Secret: No one can find the Group unless they are current or former members, and only current members can see posts or Events created in the Group. I’ve seen people found secret Groups to, say, stay up-to-date on a loved one’s illness, plan a surprise birthday party, or to serve as a private chat forum among old friends.

Closed: Anyone on Facebook can find the Group and read its description, but only members of the group can post and read the posts in it. Closed Groups are appropriate for organizations that want to share information among its members while attracting new members, but that also want some degree of privacy in their discussions. One advantage of a Closed Group is that it gives the feeling of exclusivity, which (along with curiosity) can be a powerful motivator for people to want to join.

Posts made in a Closed group cannot be shared elsewhere on Facebook, which includes Facebook Events created in the Group. This means anyone who is not a Group member is ineligible to be invited to a Facebook Event created in the Group, and won’t even be able to see it.

Public: Anyone on Facebook can find the Group and read its description, as well as all the posts made in the Group, but only members can post. Public Groups are best when you want to share information with the group members and are actively promoting the Group and things discussed in it. For example, a booster organization might want a public Group so that Facebook Events (for, say, fundraising events) created in the Group can be shared across Facebook and to members’ friends who are not Group members. Regular member posts in a Public Group can be shared elsewhere on Facebook, too.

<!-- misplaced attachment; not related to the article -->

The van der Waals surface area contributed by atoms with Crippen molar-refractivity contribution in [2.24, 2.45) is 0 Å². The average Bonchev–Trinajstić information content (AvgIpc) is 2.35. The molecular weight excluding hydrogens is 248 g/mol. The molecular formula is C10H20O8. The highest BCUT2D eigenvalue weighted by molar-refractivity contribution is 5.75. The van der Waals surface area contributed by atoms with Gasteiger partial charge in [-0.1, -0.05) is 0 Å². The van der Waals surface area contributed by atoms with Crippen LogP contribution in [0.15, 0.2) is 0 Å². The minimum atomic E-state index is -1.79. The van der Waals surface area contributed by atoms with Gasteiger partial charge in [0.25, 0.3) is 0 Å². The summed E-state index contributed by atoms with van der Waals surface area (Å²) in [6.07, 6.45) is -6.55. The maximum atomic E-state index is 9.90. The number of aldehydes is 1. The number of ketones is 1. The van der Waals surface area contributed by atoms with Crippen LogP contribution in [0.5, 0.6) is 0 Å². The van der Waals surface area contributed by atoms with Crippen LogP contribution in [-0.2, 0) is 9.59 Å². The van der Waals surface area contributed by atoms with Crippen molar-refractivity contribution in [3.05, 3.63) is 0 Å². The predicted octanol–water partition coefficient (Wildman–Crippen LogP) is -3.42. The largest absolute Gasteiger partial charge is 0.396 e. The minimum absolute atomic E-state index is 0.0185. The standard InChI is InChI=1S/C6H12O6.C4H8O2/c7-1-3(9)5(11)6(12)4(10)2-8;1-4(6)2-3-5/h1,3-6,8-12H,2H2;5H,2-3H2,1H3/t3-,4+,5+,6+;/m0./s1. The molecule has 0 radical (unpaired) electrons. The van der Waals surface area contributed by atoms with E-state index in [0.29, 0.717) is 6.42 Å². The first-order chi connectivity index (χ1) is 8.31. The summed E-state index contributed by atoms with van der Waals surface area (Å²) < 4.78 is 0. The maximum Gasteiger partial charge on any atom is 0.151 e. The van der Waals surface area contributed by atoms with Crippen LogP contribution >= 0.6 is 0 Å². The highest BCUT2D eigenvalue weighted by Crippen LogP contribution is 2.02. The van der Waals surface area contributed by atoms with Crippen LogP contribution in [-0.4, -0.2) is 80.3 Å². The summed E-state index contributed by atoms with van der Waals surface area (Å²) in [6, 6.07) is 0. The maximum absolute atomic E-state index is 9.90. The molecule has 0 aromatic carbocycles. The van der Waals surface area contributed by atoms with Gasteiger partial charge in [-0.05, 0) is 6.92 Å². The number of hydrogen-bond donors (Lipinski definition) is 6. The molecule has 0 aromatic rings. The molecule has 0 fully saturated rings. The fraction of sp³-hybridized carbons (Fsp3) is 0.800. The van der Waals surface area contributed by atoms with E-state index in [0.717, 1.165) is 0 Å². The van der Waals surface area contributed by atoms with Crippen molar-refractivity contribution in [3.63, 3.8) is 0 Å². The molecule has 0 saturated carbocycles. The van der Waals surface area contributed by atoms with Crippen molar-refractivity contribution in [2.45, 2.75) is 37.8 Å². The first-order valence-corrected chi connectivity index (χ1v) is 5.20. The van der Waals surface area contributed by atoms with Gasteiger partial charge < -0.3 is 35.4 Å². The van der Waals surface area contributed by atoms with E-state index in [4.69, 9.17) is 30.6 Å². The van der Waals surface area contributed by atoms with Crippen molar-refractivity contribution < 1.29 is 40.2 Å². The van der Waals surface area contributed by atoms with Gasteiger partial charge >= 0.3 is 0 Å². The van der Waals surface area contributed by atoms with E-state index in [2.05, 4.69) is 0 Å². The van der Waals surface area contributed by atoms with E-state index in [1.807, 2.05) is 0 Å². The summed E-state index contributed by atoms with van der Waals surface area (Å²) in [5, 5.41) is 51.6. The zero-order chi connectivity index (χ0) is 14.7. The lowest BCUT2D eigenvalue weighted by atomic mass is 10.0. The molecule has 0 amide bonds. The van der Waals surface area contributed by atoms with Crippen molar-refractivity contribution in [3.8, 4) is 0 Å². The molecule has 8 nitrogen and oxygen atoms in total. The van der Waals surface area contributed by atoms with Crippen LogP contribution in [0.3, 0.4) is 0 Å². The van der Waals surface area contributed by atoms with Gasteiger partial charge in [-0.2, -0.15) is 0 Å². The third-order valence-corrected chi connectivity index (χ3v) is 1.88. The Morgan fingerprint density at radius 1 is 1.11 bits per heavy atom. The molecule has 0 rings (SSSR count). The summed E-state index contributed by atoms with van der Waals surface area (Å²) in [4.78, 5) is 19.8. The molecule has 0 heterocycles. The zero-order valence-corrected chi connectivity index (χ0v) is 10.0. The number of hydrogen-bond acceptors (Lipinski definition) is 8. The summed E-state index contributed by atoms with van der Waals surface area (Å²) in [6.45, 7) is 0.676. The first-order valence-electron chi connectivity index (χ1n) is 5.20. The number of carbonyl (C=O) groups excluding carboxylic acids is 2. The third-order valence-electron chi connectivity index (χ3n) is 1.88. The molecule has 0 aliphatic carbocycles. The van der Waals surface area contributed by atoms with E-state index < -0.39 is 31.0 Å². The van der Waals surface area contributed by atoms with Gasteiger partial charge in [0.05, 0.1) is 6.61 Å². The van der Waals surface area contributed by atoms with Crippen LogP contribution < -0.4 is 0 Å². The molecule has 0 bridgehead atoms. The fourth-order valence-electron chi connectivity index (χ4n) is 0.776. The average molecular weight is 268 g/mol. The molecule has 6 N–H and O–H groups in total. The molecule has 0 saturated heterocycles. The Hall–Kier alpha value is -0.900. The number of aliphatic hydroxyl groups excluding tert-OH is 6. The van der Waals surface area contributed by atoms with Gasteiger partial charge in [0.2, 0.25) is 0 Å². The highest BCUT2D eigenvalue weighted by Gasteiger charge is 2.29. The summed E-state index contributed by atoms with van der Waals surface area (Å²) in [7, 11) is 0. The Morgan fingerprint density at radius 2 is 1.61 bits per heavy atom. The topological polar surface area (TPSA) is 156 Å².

Membership in Groups

Regardless of the privacy setting you choose, all Groups require new members to join in order to post. Admins can set the Group so that an admin has to approve a membership request, or so that any member of the Group can admit or even invite new members. Which you choose depends on how much moderation you feel the Group needs – is your goal to limit the Group members to a certain population, or do you want it to grow like wildfire?

It is also possible for admins to set membership questions to ensure that people asking to join a Group belong there. For example, a Group admin for a youth sports league might set questions asking if people seeking to join are parents/guardians of players, volunteers, and so on. You can also set membership pre-approvals based on things like potential members’ email addresses, geographic location, or membership in other groups.